The future and past of Google Glass

By Jordan Reger on


The Google Glass is my favorite piece of technology ever invented. The design principles are, arguably, still only found in Google Glass. The reason it failed is the reason I think most AR/VR/MR products aren't very popular, still to this day. I'm not really a fan of any of these for the same reason I think most people aren't either - they're clunky, expensive, and, well, useless. You can argue that it's not meant to be useful because it's a gaming console. I think the work that would have to go into building some of the games that would actually benefit from VR would be too great for it to be worth it to the studios making them. Because of this, there's really no "killer app" to draw many consumers to them. The main failure cited by critics of Glass was its lack of a "killer app", just like the products after it. Except, should it have failed this way? Was it really plagued by the same problems? As I see it, no. Here's why: there was no killer app because it wasn't meant to have one... This is something I've realized only recently and will discuss further in this article.

The latest products to make waves are personal assistants that (are supposed to) stay out of your way. This is one of the design principles of Glass written more than 10 years ago. Products like the Rabbit R1 and the Humane AI pin are, in my opinion, all modern interpretations of the Glass idea. Something to reference when needed but, as I stated before, will stay out of the way the rest of the time. The R1 does this pretty poorly... why does it have a rabbit on it all the time? The AI Pin, however, does it pretty well. The AI Pin and Glass share this in common. What the R1 and Glass have in common is the wide connection surface: I do believe though, that this, ultimately, is where the Glass failed. I think that's in large part because Google has a decent suite of tools in it's arsenal so it never really decided to branch it out, but also because it launched 10 years ago when there really wasn't a necessity to have everything connected all in one place. I feel like we forget often that our insanely interconnected world has only gotten more so in the past 10 years, by orders of magnitude. Not very many people had a reason to call an Uber or order from Doordash from their face (relative to today). If it were to launch for the first time today, I think it'd have a better chance at surviving because of this.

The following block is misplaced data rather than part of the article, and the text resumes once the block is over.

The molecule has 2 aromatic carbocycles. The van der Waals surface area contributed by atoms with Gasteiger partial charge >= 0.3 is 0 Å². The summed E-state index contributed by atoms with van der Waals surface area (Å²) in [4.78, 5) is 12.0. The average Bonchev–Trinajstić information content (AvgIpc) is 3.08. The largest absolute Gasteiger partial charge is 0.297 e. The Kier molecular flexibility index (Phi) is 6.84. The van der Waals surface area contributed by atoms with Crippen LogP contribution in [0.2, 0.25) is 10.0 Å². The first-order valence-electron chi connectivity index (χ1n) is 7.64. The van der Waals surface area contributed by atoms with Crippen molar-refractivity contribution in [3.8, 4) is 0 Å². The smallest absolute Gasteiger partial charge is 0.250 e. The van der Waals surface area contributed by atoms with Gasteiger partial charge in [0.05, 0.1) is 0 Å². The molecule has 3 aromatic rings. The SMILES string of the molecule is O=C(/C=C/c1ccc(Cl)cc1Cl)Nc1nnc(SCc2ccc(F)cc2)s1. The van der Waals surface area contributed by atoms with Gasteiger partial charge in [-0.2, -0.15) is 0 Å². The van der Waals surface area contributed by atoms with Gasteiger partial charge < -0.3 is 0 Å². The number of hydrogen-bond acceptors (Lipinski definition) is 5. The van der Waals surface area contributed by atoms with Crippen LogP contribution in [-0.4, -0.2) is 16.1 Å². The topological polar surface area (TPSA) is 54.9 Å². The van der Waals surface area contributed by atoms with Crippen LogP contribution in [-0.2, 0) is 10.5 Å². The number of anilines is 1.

I also think that Android may have killed it. I'm not entirely fond of app development as I often opt for CLI or web tools instead since they're easier to distribute to many people as well as easier to build in general. Furthermore, Android's sickening project structure has kept me away for a long time. That brings me to the next section of this article. Could Glass become a modern development environment? This idea has intrigued me for over a year. Graphical applications aren't terribly hard to write nowadays - Electron, Qt, SDL2, etc. all are staples in graphical development for modern apps (e.g. Discord is built on Electron) - so would it be beneficial to make a base layer to interface with the hardware and then allow more developer-friendly solutions for building apps? This may not be a question that's ever answered. It might honestly be easier to just stick to Android and make it much easier to develop with. However, I truly believe that the Glass could and should be a modern tool and am willing to do what it takes to make it so.

This document is still a work in progress.